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My opinion is that german knife makers are fine for traditional knives but asian knives need to be made my asian knife makers with their own steel. That's why i steered away from all the german made Santoku's and bought a Kershaw Shun.




Hattori makes the ones I REALLY want for a bit more than i can pay right now.



and here's a real gem for $1200



If you decide against a Santoku, a Gyuto (like a traditional chef's knife) is the way to go. The $1200 knife is more of a Gyuto rather than a Santoku.
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Old 05-14-2005, 05:25 PM   #16
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This is my favorite knife J.A Henckels Professional S 8", it is big and the handle is good for a mans hand it is riveted and should last a lifetime, the blade is heavy, the heavy blades hold their edge and sharpen well. It is great for meat, if you do alot of trimming and meat work a deboning knife is great, if you don't allready have one that is. Happy shopping
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Old 05-14-2005, 05:40 PM   #17
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A few years ago when I was restocking my kitchen after my divorce... I joined a couple of knife forums to do some research.. one was knifeforums.com as I recall, I forget the other one (I lost my bookmarks)... Anyway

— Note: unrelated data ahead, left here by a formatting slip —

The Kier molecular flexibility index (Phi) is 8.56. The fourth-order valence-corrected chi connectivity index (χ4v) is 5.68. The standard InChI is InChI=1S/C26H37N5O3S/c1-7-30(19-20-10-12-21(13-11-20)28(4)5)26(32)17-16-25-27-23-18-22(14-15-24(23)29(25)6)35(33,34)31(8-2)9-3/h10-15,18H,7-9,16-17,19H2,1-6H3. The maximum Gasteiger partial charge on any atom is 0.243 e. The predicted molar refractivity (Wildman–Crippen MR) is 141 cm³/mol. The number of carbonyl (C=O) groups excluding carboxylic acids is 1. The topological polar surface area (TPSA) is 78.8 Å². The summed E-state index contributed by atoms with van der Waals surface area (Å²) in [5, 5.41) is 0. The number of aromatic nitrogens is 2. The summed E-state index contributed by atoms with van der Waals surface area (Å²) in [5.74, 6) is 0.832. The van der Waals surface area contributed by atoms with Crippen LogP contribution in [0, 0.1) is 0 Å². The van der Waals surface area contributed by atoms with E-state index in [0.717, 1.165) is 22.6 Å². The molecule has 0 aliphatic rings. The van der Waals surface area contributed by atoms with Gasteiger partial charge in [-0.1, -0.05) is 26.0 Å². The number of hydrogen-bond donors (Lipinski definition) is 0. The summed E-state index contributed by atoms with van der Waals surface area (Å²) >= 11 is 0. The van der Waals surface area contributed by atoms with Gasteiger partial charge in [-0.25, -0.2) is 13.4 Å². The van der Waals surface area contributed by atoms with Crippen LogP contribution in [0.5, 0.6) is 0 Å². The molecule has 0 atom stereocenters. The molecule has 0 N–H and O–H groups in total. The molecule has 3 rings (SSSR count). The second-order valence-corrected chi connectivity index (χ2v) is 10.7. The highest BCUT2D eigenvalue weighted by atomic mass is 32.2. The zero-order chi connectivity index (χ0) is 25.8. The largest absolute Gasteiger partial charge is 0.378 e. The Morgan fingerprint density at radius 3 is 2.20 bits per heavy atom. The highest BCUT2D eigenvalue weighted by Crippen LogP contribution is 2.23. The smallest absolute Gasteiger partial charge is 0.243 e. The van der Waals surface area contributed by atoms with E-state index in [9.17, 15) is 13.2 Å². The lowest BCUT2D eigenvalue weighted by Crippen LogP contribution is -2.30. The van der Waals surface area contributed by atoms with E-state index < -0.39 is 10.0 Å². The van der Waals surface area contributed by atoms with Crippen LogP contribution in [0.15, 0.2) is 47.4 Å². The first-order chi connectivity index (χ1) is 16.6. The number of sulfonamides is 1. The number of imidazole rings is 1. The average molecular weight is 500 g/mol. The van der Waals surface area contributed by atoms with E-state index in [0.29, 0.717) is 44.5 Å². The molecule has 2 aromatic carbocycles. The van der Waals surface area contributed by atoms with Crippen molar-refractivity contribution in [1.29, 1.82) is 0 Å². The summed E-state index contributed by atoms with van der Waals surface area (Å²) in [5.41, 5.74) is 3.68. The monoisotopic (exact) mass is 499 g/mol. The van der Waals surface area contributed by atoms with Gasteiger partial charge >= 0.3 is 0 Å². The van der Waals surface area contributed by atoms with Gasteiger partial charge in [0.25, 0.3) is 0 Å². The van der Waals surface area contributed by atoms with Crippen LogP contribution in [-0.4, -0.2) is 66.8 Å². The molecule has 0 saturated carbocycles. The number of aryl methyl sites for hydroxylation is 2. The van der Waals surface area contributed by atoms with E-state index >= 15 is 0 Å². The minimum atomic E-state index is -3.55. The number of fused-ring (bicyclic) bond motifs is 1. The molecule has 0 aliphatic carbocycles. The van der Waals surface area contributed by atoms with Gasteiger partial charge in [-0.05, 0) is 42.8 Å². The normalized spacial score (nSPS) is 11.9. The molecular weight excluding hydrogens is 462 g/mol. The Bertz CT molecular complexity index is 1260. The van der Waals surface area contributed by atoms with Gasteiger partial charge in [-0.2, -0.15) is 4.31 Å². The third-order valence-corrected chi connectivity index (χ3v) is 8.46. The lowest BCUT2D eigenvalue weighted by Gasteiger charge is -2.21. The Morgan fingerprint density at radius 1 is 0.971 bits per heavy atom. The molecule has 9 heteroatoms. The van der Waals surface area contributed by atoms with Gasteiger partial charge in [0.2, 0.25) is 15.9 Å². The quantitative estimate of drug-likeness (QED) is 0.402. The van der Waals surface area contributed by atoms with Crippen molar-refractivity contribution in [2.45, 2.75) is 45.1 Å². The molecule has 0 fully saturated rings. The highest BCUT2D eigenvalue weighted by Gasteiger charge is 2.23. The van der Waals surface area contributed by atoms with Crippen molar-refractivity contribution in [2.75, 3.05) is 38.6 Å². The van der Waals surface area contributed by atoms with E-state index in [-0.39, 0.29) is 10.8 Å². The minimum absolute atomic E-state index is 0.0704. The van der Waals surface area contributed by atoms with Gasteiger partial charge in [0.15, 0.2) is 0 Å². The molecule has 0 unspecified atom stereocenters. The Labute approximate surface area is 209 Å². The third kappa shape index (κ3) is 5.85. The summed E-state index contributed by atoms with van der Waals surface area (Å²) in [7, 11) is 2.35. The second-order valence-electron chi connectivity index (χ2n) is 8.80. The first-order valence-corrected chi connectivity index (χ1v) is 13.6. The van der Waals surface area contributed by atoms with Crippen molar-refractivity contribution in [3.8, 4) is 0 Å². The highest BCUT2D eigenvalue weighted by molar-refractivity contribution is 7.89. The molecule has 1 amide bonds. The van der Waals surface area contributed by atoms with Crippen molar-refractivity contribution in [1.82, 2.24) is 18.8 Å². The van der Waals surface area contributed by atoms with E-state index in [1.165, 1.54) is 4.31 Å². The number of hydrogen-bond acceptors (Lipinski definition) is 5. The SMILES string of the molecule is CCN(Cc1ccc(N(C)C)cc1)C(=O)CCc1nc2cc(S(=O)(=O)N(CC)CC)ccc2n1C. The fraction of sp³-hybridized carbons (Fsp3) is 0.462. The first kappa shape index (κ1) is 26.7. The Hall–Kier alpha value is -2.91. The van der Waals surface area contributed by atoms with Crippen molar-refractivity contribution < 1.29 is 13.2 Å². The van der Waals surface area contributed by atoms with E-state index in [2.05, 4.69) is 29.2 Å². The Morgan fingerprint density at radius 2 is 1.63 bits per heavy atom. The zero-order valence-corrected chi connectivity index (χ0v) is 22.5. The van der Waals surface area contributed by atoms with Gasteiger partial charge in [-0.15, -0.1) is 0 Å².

I read their "kitchen" sections.. and did some other research.. bought myself some knives... what I got isn't important to this conversation.

Later, I needed a wedding gift for a friend in my office... and went back to research knives. One specific knife was recommended a few times as the "best buy in the world" type of raves... So I checked out the site and couldn't believe the prices... anyway, I bought four or five of these knives for my friend as a wedding present... when I was wrapping them I couldn't believe how nice they were.. I have a bunch of Japanese knives myself.. all of them costing WAY too much by community standards ... and I was thinking "rats (not really but the word I want to use produces those funny star thingys), I should have got a few of them for myself".. but I don't need any more knives...

At the wedding, my friend & new bride got a really nice set of Henckels 4-star knives (not my favorite but a really nice German knife) in a classy looking oak block and I shook my head 'cause they went all hysterical over the Henckels... then they opened up my present with the Japanese knives.. The/many Japanese knives are strange in that they only have one bevel.. (i.e. only one side is sharpened) so they have "right handed" knives as normal stock... "left handed" knives can be special ordered... My friends said "how quaint", thanked me and tossed them in their box.